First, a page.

by Chris Skinner for Iris.xyz
I used to blog about blockchain and distributed ledger technology (DLT) almost once a week … four years ago. Today, I hardly blog about it at all. I guess it just shows what’s top of mind and what’s not at any time in FinTech and, right now, blockchain is not top of mind. In fact, most of the conferences I go to these days it’s a surprise if anyone is talking about blockchain or DLT at all. It’s a no-no.
How can a rising technology that everyone loved fall so fast? Is DLT dead? Where do we go from here?
Just two years ago, The Wall Street Journal called blockchain a foundational technology as important as electricity and the worldwide web. But here is the most important part of that article:
Blockchain is not a disruptive technology, whose impact, once in the marketplace, is often quite rapid. Blockchain is a foundational technology, like electricity and the internet, whose transformational impact takes much longer – decades rather than years.
It is not a disruptive technology. It will not change things overnight. It takes a long time.
That’s because blockchain and DLT need to get agreement about how to use them before they can work and its use cases involve areas that have the most complex structures, and therefore the most complex agreements. Digital identity involves agreements between governments, corporations, financial institutions and citizens before it can be applied. Similarly, another major use case – clearing and settlement – needs agreements between financial institutions, clearing authorities, cross-border infrastructures, government authorities and central banks before it can be applied.
In fact, if you look at any of the major areas blockchain can make a difference, it involves complex discussions around structural change before it can work. That’s why it takes a long time, and doesn’t happen overnight.
This is why many commentators are now writing negative news about blockchain and DLT which, btw, are not the same. A distributed ledger can work without a blockchain, as demonstrated by Corda from R3 – a blockchain-inspired open source distributed ledger platform.
Furthermore, blockchain and DLT is incredibly complex from both a technological, business and use case viewpoint. Not only does it require in-depth understanding of how databases work and how the network applies consensus to the database through permissioned and non-permissioned structures; but it also requires an in-depth understanding of how to use that database technology in a specific use case that is also complex, such as the clearing of complex derivatives in closed markets. Add onto this that it then requires the authorities, who probably understand the use case and not the technology, to agree how and when to implement such technology for that use case and you can see why it’s such a hazardous playground.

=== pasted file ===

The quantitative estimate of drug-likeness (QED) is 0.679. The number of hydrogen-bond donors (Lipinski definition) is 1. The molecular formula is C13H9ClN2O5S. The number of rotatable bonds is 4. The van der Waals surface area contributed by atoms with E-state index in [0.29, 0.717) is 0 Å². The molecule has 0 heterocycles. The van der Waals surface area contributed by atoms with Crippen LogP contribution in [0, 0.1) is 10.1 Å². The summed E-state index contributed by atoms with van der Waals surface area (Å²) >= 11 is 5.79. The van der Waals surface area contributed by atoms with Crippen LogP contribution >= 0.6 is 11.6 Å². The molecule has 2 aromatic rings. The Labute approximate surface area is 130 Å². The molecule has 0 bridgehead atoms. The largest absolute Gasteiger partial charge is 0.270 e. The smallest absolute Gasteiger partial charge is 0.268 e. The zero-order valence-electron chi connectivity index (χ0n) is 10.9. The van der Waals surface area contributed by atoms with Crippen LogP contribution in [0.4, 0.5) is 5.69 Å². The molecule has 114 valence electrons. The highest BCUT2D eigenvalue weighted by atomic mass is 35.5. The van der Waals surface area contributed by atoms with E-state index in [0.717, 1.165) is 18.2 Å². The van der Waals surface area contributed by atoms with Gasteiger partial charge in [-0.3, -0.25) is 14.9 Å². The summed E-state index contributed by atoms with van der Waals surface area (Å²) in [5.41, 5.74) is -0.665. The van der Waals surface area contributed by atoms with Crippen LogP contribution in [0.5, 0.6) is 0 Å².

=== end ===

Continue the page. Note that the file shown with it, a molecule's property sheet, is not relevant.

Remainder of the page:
Therefore, the headline:
ANZ rips apart blockchain, catalogues its big list of non-uses
And I immediately clicked, thinking is this the death-knell for DLT?
Answer no, and the article is a bit of a non-headline to be honest.
The article quotes heavily from Maria Bellmas, Associate Director, Trade and Supply Chain Product for ANZ, who said a number of things:
“Blockchain has been the darling of the tech world for some time and increasingly so over the medium term, perhaps in part pushed by scorned crypto fanatics grasping for some justification of their obsession in the wake of the bitcoin collapse … sold as a solution to all of life’s problems, blockchain offers a ton of legitimate solutions for businesses – but raises just as many questions … the reality is a lot of the problems blockchain projects attempt to fix have already been solved by existing technologies. In many cases, a regular database can solve for the problem with more reliability and for much less cost than blockchain …
“Blockchain has only been available in recent times and its scalability is yet to be proven. Some databases offered by leading technology providers have been in the market for years and have a proven record of processing millions of transactions per day without failure. Companies therefore need to do a thorough exercise to analyse the problem they are trying to fix and assess if blockchain really is the technology that best fits the solution …
“Don’t peg us as philistines; blockchain is a technology with a huge number of benefits and it is particularly proving useful in the trade finance space. ANZ is one of seven banks participating in the eTradeConnect in Hong Kong, an innovative project led by the Hong Kong Monetary Authority which makes use of blockchain technology.”
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She adds that ANZ Banking Services Domain Lead, Nigel Dobson has stated that eTradeConnect is “an endorsement not only of the technology but also a broad digitisation strategy within the trade finance world, which is overdue … the truth is blockchain is not the solution for every project that needs a database. A 2018 study out of China showed despite the plethora of blockchain-related projects entering the market, 92 per cent failed – and did so in an average of just over a year.”
In other words, she’s calling it as it is. If you need a blockchain, it is for a very specific need. That need is to share a database of records with people you do not trust. The records need access and updating by everyone, and yet you do not trust any of them and so the network manages that trust. Sweet and simple. If you do not need to share a database or if you trust the people accessing the database, you do not need a blockchain. We’ve known this for a long time.
Anyway, the most useful part of the article on ANZ is this NIST (the US National Institute for Standards and Technology) flowchart for blockchain decision-making.